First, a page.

‘Never Criticize Others’ As A Metaphysical Pointer

Nisargadatta was a fiery one!

Consider this satsang not long before he left the body later on in 1981:

Q: Then these others [in this satsang] do not have the knowledge, and that’s why they come back?

M[aharaj]: You speak for yourself! Other people may be more knowledgeable than you, why do you equate them with you? You have committed a grave offense by equating these people with the level of your wisdom. Take care of yourself, don’t worry about others. How dare you bother about others when you do not fully know yourself?

Q: There is some link which binds us together.

M: Never criticize others.

Consciousness and the Absolute: The Final Talks of Sri Nisargadatta Maharaj, p. 51

You might wonder what is going on, but you needn’t. You might also be inclined to view Nisargadatta’s replies along moral lines–but you needn’t do that either.

Nisargadatta is not really pressing a moral case against his interlocutor. Rather, the key to understanding–and to being floored by his powerful style of teaching–this passage is to be found in his charge that his interlocutor does not know himself.

“Never criticize others” really means: stick with metaphysics! Let this statement drive you back into the depths of ignorance. Let it kindle a natural drive to go back beyond the personality, which claims to have knowledge of the world and others, to “I Amness,” which is chetana (or manifest, non-individuated consciousness).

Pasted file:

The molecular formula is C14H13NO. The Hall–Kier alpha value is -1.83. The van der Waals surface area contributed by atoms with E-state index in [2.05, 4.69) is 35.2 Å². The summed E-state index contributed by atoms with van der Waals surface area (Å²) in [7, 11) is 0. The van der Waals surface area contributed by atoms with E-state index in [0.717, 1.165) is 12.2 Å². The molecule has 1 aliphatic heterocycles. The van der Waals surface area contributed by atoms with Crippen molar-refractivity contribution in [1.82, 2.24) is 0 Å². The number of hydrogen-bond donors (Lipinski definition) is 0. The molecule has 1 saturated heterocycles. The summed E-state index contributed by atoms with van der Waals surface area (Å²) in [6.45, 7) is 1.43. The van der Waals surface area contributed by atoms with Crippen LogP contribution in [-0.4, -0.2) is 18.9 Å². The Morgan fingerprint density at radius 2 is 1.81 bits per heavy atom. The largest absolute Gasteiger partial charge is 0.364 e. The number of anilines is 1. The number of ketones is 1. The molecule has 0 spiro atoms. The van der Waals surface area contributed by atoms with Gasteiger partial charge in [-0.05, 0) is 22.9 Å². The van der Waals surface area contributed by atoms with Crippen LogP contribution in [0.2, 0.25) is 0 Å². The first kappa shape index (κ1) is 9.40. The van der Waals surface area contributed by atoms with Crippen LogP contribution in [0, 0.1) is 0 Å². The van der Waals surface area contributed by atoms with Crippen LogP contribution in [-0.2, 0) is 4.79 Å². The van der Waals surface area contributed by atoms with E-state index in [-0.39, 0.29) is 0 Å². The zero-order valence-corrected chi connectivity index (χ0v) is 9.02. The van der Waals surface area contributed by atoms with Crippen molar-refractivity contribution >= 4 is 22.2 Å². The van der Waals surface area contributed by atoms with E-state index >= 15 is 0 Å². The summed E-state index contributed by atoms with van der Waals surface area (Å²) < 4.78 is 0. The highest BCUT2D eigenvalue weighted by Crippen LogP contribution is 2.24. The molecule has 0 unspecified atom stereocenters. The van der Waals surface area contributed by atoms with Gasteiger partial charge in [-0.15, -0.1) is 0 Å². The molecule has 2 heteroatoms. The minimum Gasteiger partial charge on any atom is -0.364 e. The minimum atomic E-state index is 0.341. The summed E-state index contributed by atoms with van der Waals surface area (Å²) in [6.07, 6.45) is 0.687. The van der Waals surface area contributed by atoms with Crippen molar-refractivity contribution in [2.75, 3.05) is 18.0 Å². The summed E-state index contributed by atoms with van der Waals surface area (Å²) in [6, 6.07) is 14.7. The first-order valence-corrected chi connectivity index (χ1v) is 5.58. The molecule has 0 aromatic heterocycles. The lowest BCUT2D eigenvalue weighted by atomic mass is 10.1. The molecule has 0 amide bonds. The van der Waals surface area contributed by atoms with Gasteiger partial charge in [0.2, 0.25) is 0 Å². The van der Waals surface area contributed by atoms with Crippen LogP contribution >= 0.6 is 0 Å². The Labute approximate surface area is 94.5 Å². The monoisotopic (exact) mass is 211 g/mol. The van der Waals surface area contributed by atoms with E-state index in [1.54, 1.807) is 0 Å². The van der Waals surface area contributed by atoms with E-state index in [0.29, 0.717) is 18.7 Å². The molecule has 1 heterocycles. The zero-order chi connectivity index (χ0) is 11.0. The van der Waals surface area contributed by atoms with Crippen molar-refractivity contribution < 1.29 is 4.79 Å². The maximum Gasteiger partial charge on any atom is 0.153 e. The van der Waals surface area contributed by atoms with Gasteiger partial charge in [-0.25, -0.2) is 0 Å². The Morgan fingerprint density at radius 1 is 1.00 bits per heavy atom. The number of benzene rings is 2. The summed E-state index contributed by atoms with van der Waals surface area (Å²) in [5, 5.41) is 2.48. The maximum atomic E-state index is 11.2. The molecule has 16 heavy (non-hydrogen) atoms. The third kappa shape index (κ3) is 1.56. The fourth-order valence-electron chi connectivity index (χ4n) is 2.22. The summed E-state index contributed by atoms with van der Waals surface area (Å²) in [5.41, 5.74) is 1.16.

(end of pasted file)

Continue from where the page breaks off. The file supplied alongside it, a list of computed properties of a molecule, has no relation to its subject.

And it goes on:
In this sense, we should certainly regard Nisargadatta along strict Vedantic lines, for he is continuing, in his own impassioned and impressive way, one of the first Vedantic teachings, and that is the seminal value of discrimination (vairagya) between the unreal and the Real.

Here is how Frithjof Schuon summarized the matter at hand:

The entire message of the Upanishads, of the Brahma-Sūtras of Bādarāyana, and finally of Shankara, may be condensed into the following words: “Brahman alone is real; the world is illusion, Māyā; the soul is not other than Brahman.”

Similarly, Nisargadatta would say: the Absolute alone is real; the separate personality is an illusion; and I amness, though still very much within the orbit of Maya, is the key Home. Hold tightly onto I Amness until it too dissolves back into the Absolute.